Myanmar Agro Exchange (MAEX), the developer of Yangon’s Danyingone Wholesale Market, became the eighth company to list on the Yangon Stock Exchange (YSX) when it began trading today.
The first stage of the Danyingone Wholesale Market, which is being built in four stages and is scheduled for completion in 2027, opened in 2018. The YSX listing will help raise funds for the remaining stages, as well as possible investments in markets nationwide, according to company disclosures.
MAEX was formed in 2015 under a plan of the former Union Solidarity and Development Party government as a public-private partnership involving the Yangon Region government and the city’s administration, the Yangon City Development Committee (YCDC). Dagon International won the tender and signed a development agreement with the YCDC weeks before the handover of power to the National League for Democracy.
Through the February 2021 coup, the Myanmar military took over the YCDC and stands to benefit from the new listing.
Under the development agreement, 25% of MAEX’s profits flow to the YCDC. According to MAEX’s disclosure document for listing, the YCDC also has the right to a seat on the MAEX board and has appointed a retired army major who is deputy head of the YCDC markets department. Within the Danyingone market, YCDC also gets control of 20% of the shophouses.
In the year to September 30, 2022, YCDC received 953m kyat (US$454,000) in profits from MAEX, the company’s financial statements show.
Twenty acres of the 80-acre development site are still being held by the “Myanmar Government,” according to disclosures, and MAEX and YCDC are renegotiating for the transfer of that land.
Since the military’s coup attempt, YCDC has been involved in the confiscation of land in Yangon and the destruction of settlements and shops.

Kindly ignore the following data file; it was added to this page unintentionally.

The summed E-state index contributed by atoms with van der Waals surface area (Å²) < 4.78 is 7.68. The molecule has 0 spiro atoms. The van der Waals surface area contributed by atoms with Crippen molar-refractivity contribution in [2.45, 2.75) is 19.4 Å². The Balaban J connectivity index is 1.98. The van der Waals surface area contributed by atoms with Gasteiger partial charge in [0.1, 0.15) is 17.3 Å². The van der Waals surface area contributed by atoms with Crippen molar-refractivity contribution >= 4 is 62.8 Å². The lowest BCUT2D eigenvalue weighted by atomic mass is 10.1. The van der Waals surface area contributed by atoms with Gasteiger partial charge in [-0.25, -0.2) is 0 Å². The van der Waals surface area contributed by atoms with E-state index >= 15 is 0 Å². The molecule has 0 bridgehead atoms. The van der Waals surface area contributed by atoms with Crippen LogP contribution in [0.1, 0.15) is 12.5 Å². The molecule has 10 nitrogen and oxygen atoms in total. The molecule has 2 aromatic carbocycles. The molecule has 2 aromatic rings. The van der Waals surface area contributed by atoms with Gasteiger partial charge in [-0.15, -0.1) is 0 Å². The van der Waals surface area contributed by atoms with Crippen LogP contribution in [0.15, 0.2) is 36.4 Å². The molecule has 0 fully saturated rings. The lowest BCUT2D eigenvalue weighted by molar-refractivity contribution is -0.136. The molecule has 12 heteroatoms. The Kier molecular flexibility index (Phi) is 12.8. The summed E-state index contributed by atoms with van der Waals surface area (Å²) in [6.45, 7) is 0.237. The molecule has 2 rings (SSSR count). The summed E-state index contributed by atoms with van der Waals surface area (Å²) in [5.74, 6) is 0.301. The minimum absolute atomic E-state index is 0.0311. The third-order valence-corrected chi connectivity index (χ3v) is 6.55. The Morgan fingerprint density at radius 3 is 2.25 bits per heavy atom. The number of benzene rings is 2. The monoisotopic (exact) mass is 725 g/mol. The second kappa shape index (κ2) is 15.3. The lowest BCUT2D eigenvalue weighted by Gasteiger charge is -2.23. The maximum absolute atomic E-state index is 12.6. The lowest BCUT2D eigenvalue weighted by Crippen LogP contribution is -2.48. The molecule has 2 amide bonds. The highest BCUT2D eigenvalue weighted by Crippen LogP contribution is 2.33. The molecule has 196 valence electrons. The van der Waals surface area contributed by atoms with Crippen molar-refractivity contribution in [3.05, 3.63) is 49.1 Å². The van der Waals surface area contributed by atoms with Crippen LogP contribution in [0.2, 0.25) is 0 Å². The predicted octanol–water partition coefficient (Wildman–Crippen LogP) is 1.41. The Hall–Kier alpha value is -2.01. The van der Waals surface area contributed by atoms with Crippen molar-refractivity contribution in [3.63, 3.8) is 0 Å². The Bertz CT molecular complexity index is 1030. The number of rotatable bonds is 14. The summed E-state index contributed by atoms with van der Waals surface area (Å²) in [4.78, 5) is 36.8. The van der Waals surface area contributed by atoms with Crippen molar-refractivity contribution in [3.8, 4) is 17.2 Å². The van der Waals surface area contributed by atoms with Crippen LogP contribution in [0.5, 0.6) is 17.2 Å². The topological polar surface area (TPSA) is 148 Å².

Dagon Group and MAEX
MAEX is controlled by Dagon Group chairperson Win Aung and his family through shares held by Dagon Group, the linked company Golden Land East Asia Limited, and family members. Win Aung serves as chairperson of the MAEX board, alongside his son Thurane Aung, Thurane Aung’s father-in-law, Sit Lwin, and Thurane Aung’s brother-in-law, Phone Phone Naing.
Dr Zaw Oo, who was an advisor to the military’s former proxy president Thein Sein, also sits on the MAEX board.
Win Aung and his family have benefited from close links to the Myanmar military. A US embassy cable leaked by Wikileaks revealed lucrative contracts for the construction of Naypyitaw and profits from illegal teak exports under the Than Shwe regime. Win Aung used to be sanctioned by the US and EU.
Win Aung’s ongoing links to the junta include investments in Mytel through Golden Land East Asia Limited and Myanmar Agribusiness Public Company Limited, and more recently, a donation he made to Min Aung Hlaing in support of a giant Buddha statue.
Criticism of YSX
The activist group Justice For Myanmar criticised YSX investors for listing a company that is linked to the YCDC while the city administration remains under junta control.
YSX is a joint venture between Japan Exchange Group, Daiwa Institute of Research, and the junta-controlled Myanma Economic Bank.
Justice For Myanmar spokesperson Yadanar Maung told Myanmar Now, “YSX’s Japanese shareholders are helping to normalise and entrench crony capitalism in Myanmar and facilitate fundraising for a crony company that is sharing its profits with the illegal military junta.”
“The involvement of YCDC in MAEX and the fact that the company is illegally negotiating for a land concession with the junta, which is not the government of Myanmar, should have prevented this listing from being approved,” she added.
Myanmar Now reached out to MAEX and Daiwa Institute for comment, but still had not received any response at the time of publication.
This is not the first time a YSX listing has been called out for its military links. In 2020, Ever Flow River listed on the YSX to raise funds for an inland port being developed with the military conglomerate Myanma Economic Holdings Limited (MEHL).
The port development exposed an illegal conflict of interest as the heads of the Myanma Port Authority and the Customs Department sat on the board of MEHL and stood to financially benefit from the project.